Abbaye de Villelongue

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The Cistercians knew how to pick their sites. We got lost several times on the way here and I could hear Michael muttering under his breath, ‘I hope this is worth it…’ It was. It is a delightful setting in a wooded valley at the foot of the Montagne Noire and by a small river.

The monastery was founded by 12 cistercian monks in 1149. Enriched by donations of land by Simon de Montford after their stand against the Cathars, it became rich and powerful. It is a fine example of 13/14thC Southern Gothic Languedoc architecture. The Abbey was weakened by plague and infighting in the 14 & 15thC and declind until there were only three monks left at the time of Revolution. The abbey and lands were sold and became a farm. It is still privately owned and has a guest house. The ruins include the refectory, cloister, chapter house and the abbey church.

Entry is through the shop into the 12thC refectory, a long stone building lit with Romanesque windows, with a vaulted ceiling with ribs extending down the walls with carved bases. A door leads into the cloisters. Only the west wall survives. This has a row of double pillars with carefully carved 14thC capitals with ivy leaves, foliage, flowers, animals and human figures, with round arches above.

The chapter house is on the south wall, with private accommodation above in what was the monks dormitory. It is a plain building with round top doorway with round top windows on either side. The gothic recess is probably the tomb of an abbot. Two pillars with ‘water flower’ capitals support the vaulted ceiling.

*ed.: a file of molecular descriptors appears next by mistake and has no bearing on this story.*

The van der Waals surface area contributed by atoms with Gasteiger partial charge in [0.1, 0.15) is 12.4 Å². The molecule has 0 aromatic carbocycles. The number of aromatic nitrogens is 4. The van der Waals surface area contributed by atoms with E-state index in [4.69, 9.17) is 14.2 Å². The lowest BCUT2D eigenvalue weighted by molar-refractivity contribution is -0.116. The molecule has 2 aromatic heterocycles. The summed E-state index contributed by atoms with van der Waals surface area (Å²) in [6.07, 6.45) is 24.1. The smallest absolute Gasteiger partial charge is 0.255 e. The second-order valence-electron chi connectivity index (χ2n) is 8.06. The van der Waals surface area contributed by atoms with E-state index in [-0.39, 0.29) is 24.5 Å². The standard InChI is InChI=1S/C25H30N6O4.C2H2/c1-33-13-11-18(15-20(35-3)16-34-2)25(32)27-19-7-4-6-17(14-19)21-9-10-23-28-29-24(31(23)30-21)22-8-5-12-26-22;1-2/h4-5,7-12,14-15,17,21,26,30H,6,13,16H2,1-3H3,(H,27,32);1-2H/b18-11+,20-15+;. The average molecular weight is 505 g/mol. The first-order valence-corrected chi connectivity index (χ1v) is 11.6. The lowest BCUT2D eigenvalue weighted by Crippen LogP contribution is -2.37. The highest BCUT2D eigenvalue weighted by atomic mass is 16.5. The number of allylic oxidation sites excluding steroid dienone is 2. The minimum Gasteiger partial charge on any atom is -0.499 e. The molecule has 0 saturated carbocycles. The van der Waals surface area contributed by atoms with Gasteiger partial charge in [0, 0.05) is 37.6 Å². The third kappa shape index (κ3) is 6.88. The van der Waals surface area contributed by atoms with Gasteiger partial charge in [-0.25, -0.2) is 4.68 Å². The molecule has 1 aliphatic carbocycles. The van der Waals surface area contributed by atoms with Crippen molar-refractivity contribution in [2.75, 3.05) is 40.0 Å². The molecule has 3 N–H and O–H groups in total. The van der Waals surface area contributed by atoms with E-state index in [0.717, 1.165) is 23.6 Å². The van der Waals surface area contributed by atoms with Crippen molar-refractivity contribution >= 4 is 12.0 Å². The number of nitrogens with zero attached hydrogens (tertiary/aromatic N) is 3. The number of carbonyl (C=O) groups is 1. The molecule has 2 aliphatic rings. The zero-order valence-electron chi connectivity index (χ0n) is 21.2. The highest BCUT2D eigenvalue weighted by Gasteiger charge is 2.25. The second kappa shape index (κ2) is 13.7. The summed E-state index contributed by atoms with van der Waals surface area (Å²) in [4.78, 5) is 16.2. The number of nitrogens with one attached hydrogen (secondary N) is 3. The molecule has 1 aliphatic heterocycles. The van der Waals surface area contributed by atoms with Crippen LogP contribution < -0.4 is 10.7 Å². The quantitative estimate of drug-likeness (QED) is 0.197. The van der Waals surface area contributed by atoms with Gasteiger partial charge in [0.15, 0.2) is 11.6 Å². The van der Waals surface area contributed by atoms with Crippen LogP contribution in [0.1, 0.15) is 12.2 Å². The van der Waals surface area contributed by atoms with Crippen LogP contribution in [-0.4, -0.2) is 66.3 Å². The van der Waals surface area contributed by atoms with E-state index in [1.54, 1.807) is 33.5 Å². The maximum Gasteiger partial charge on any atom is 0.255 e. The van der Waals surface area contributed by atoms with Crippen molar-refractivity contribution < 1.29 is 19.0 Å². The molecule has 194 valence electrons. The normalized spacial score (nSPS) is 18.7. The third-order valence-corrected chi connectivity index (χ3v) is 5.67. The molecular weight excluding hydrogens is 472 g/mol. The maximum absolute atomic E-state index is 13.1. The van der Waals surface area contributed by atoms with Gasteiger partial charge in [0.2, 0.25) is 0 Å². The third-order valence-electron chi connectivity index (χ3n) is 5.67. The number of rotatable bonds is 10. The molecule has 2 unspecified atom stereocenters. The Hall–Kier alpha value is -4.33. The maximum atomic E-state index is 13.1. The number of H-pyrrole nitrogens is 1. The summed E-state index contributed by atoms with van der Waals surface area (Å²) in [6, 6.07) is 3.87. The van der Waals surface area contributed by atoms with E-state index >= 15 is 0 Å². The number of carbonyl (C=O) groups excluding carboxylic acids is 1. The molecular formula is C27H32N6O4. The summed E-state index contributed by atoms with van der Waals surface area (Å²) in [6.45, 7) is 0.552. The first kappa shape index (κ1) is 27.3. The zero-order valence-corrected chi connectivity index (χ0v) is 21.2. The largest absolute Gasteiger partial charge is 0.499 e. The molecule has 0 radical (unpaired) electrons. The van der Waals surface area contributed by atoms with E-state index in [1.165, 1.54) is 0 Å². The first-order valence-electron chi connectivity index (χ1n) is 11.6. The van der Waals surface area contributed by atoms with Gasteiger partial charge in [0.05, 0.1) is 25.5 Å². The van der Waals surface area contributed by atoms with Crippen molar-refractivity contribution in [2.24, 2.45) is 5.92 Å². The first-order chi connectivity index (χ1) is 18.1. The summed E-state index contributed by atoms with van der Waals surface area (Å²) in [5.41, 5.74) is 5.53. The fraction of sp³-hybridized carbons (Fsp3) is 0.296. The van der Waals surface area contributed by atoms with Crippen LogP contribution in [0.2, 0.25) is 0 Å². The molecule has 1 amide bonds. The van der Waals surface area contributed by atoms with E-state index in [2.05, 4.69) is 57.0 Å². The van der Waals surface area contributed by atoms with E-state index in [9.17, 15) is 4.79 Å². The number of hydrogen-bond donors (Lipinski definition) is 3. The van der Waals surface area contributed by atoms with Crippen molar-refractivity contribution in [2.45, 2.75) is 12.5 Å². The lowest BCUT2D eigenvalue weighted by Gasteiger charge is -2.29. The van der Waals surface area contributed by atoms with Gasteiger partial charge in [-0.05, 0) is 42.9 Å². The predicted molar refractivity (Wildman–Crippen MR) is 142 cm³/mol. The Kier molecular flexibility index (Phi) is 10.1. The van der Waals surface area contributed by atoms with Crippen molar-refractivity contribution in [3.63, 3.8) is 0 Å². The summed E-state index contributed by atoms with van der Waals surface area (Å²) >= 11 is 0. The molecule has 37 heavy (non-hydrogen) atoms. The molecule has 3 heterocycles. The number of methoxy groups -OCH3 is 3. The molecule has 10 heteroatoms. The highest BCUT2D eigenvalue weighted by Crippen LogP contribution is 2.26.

A square opening under a carved Romanesque archway leads into the remains of the church. This has a large square tower over the south transept. Chancel, two side chapels transepts and part of the nave survive.

The chancel was flat ended and has a pointed chancel arch with ‘water flower’ capitals. It was lit by three long round top windows with a round window above. The side chapels have lower round arches and a vaulted ceiling.

Stairs on the south transept wall led to the Monks’ Dormitory. The north transept had a rose window. There are the remains of three big pointed widows in the nave with three small trefoil windows at the top. There are faces carved on the capitals of the nave pillars, including what looks like a green man.

The building on the west wall of the cloister housed the lay brothers quarters. On the ground floor was a storeroom with an arched ceiling.

There is an attractive garden to the west of the abbey with roses, cherry and plum trees. A willow hedge separates the ‘blue garden’ which was bright with californian poppies and borage, sunflowers, strawberries and chard. There is a duck pond , which may have been the fish pond, and small aviary.

In many ways there isn’t a lot to do and see here. It is however a delightful quiet spot to drop out on a sunny day.

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